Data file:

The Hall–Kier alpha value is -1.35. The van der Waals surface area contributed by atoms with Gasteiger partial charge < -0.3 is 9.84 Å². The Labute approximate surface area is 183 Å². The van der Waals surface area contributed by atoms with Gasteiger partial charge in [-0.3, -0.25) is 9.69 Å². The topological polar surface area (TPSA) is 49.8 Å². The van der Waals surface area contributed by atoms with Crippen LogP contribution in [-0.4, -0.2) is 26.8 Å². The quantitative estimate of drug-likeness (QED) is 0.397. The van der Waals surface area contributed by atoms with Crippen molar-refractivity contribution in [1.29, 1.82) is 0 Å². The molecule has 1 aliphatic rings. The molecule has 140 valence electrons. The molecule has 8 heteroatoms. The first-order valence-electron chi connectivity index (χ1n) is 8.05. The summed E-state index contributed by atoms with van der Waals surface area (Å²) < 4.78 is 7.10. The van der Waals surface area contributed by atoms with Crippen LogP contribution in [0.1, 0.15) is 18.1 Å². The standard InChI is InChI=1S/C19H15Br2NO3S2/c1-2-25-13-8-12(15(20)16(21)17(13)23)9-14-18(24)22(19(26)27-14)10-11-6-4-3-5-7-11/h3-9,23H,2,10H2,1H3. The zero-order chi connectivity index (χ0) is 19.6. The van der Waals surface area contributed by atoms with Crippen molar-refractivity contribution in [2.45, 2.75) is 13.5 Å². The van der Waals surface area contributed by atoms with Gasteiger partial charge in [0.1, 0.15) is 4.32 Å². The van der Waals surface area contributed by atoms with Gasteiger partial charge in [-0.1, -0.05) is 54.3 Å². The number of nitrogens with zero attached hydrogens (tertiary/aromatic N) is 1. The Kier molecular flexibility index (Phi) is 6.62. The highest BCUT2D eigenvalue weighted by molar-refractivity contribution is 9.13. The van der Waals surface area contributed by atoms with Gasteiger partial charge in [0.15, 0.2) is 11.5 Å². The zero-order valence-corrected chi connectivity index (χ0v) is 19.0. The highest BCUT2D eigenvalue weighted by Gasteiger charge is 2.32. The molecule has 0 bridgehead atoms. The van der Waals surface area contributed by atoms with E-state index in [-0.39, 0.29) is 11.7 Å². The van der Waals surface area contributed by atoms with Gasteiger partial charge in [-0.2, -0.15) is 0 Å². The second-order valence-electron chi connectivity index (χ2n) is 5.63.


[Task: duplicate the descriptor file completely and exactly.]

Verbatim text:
The Hall–Kier alpha value is -1.35. The van der Waals surface area contributed by atoms with Gasteiger partial charge < -0.3 is 9.84 Å². The Labute approximate surface area is 183 Å². The van der Waals surface area contributed by atoms with Gasteiger partial charge in [-0.3, -0.25) is 9.69 Å². The topological polar surface area (TPSA) is 49.8 Å². The van der Waals surface area contributed by atoms with Crippen LogP contribution in [-0.4, -0.2) is 26.8 Å². The quantitative estimate of drug-likeness (QED) is 0.397. The van der Waals surface area contributed by atoms with Crippen molar-refractivity contribution in [1.29, 1.82) is 0 Å². The molecule has 1 aliphatic rings. The molecule has 140 valence electrons. The molecule has 8 heteroatoms. The first-order valence-electron chi connectivity index (χ1n) is 8.05. The summed E-state index contributed by atoms with van der Waals surface area (Å²) < 4.78 is 7.10. The van der Waals surface area contributed by atoms with Crippen LogP contribution in [0.1, 0.15) is 18.1 Å². The standard InChI is InChI=1S/C19H15Br2NO3S2/c1-2-25-13-8-12(15(20)16(21)17(13)23)9-14-18(24)22(19(26)27-14)10-11-6-4-3-5-7-11/h3-9,23H,2,10H2,1H3. The zero-order chi connectivity index (χ0) is 19.6. The van der Waals surface area contributed by atoms with Crippen molar-refractivity contribution in [2.45, 2.75) is 13.5 Å². The van der Waals surface area contributed by atoms with Gasteiger partial charge in [0.1, 0.15) is 4.32 Å². The van der Waals surface area contributed by atoms with Gasteiger partial charge in [-0.1, -0.05) is 54.3 Å². The number of nitrogens with zero attached hydrogens (tertiary/aromatic N) is 1. The Kier molecular flexibility index (Phi) is 6.62. The highest BCUT2D eigenvalue weighted by molar-refractivity contribution is 9.13. The van der Waals surface area contributed by atoms with Gasteiger partial charge in [0.15, 0.2) is 11.5 Å². The zero-order valence-corrected chi connectivity index (χ0v) is 19.0. The highest BCUT2D eigenvalue weighted by Gasteiger charge is 2.32. The molecule has 0 bridgehead atoms. The van der Waals surface area contributed by atoms with E-state index in [-0.39, 0.29) is 11.7 Å². The van der Waals surface area contributed by atoms with Gasteiger partial charge in [-0.2, -0.15) is 0 Å². The second-order valence-electron chi connectivity index (χ2n) is 5.63.